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A Treatise of Human Nature (1739)

by David Hume

Other authors: See the other authors section.

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2,797154,880 (3.94)10
Philosophy. Nonfiction. HTML:

A Treatise of Human Nature, first published between 1739 and 1740, is a philosophical text by the Scottish philosopher David Hume. The work contains three books: "Of the Understanding", "Of the Passions" and "Of Morals". Written by Hume when he was 26, it is considered by many to be Hume's best work and one of the most important books in philosophy's history.

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English (10)  Spanish (3)  Catalan (1)  Swedish (1)  All languages (15)
Showing 1-5 of 10 (next | show all)
Book 1 is genius ( )
  schumacherrr | Feb 21, 2022 |
12/6/21
  laplantelibrary | Dec 6, 2021 |
Tried twice, never got far. Maybe a sensation when first published, but now of only historical interest - for those who have lots of time, which I don't, and who have never come across Oriental philosophies, which I have.. Moreover, language changes, so it's often hard to tell what the author actually meant when using words like 'extension'; and where the words are clear, the argument is sometimes spurious. This time I stopped after reading "We can form no idea of a mountain without a valley". I very well can. ( )
  Stravaiger64 | Feb 5, 2021 |
Pročitao cirke pola knjige za faks.
  NenadN | Sep 6, 2019 |
This book changed my life! At least, when I read it as an undergraduate, it reshaped my worldview. Hume develops a highly approachable idea of philosophical skepticism in the first part of this book. Having argued for this skepticism, however, he proceeds to develop one of the most influential philosophical systems of the enlightenment. Hume shows that, even if we have no clear knowledge of the truth or falsity of most of our ideas, we still retain certain characteristic patterns of belief (cause is an example) that we are not able to escape. Hume prepares the ground for Kant. I would recommend this book for those who feel something of the force of skepticism but who feel that they have not yet seen how far it can be taken or what (surprisingly commonsensical) implications result.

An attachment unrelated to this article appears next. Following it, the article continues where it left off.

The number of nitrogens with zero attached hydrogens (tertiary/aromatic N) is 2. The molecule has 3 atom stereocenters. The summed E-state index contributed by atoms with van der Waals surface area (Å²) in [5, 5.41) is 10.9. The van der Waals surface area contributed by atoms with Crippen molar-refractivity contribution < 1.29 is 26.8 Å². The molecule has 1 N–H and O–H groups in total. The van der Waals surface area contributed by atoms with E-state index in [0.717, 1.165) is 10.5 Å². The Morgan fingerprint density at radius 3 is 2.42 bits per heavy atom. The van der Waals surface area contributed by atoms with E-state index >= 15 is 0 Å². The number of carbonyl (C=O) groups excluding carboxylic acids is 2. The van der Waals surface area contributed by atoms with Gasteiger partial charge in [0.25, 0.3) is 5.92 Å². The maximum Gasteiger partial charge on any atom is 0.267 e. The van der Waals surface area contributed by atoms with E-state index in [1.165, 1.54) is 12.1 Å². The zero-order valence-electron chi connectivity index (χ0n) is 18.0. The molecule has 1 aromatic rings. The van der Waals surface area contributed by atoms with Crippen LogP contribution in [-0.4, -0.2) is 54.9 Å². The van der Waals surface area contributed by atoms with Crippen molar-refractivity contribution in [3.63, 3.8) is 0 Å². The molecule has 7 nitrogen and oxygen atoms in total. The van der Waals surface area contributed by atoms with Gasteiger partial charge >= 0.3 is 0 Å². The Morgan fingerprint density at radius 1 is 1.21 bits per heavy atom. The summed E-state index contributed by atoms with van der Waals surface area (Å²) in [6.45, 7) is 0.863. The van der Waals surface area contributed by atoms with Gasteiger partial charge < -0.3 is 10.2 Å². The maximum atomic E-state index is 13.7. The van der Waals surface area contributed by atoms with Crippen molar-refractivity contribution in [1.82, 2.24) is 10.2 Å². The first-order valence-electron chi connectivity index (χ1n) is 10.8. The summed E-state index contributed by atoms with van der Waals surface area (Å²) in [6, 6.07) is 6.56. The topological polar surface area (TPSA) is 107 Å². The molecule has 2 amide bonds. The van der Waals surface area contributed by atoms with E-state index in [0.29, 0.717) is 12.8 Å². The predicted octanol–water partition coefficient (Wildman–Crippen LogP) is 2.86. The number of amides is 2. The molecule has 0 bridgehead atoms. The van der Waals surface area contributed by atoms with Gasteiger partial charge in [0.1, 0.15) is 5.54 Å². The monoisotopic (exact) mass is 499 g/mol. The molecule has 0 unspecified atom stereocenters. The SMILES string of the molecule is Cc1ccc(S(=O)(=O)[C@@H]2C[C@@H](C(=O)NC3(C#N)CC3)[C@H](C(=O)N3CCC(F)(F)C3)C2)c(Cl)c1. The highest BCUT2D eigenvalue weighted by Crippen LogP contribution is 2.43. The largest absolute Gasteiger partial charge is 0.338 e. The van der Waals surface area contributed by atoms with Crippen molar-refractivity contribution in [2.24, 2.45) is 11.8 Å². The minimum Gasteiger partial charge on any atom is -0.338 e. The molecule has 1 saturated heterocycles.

Beware: I had a friend in college who was incensed by Hume's profusion, of commas, in the strangest places. The prose style of the eighteenth century can be a challenge for the uninitiated. (But you learn fast!) ( )
  EthanRogers | Jul 12, 2019 |
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» Add other authors (45 possible)

Author nameRoleType of authorWork?Status
Hume, Davidprimary authorall editionsconfirmed
Blumbergs, IlmārsIllustratorsecondary authorsome editionsconfirmed
Lauzis, AldisTranslatorsecondary authorsome editionsconfirmed
Mossner, Ernest CampbellEditorsecondary authorsome editionsconfirmed
Nidditch, Peter HaroldEditorsecondary authorsome editionsconfirmed
Rītups, ArnisEditorsecondary authorsome editionsconfirmed
Selby-Bigge, L. A.Editorsecondary authorsome editionsconfirmed
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SECT. I. OF THE ORIGIN OF OUR IDEAS.
All the perceptions of the human mind resolve themselves into two distinct kinds, which I shall call IMPRESSIONS and IDEAS.
Nothing is more usual and more natural for those, who pretend to discover anything new to the world in philosophy and the sciences, than to insinuate the praises of their own systems, by decrying all those, which have been advanced before them. (Introduction)
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It is evident, that all the sciences have a relation, greater or less, to human nature: and that however wide any of them may seem to run from it, they still return back by one passage or another. Even Mathematics, Natural Philosophy, and Natural Religion, are in some measure dependent on the science of MAN; since they lie under the cognizance of men, and are judged of by their powers and faculties. It is impossible to tell what changes and improvements we might make in these sciences were we thoroughly acquainted with the extent and force of human understanding, and could explain the nature of the ideas we employ, and of the operations we perform in our reasonings.
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Philosophy. Nonfiction. HTML:

A Treatise of Human Nature, first published between 1739 and 1740, is a philosophical text by the Scottish philosopher David Hume. The work contains three books: "Of the Understanding", "Of the Passions" and "Of Morals". Written by Hume when he was 26, it is considered by many to be Hume's best work and one of the most important books in philosophy's history.

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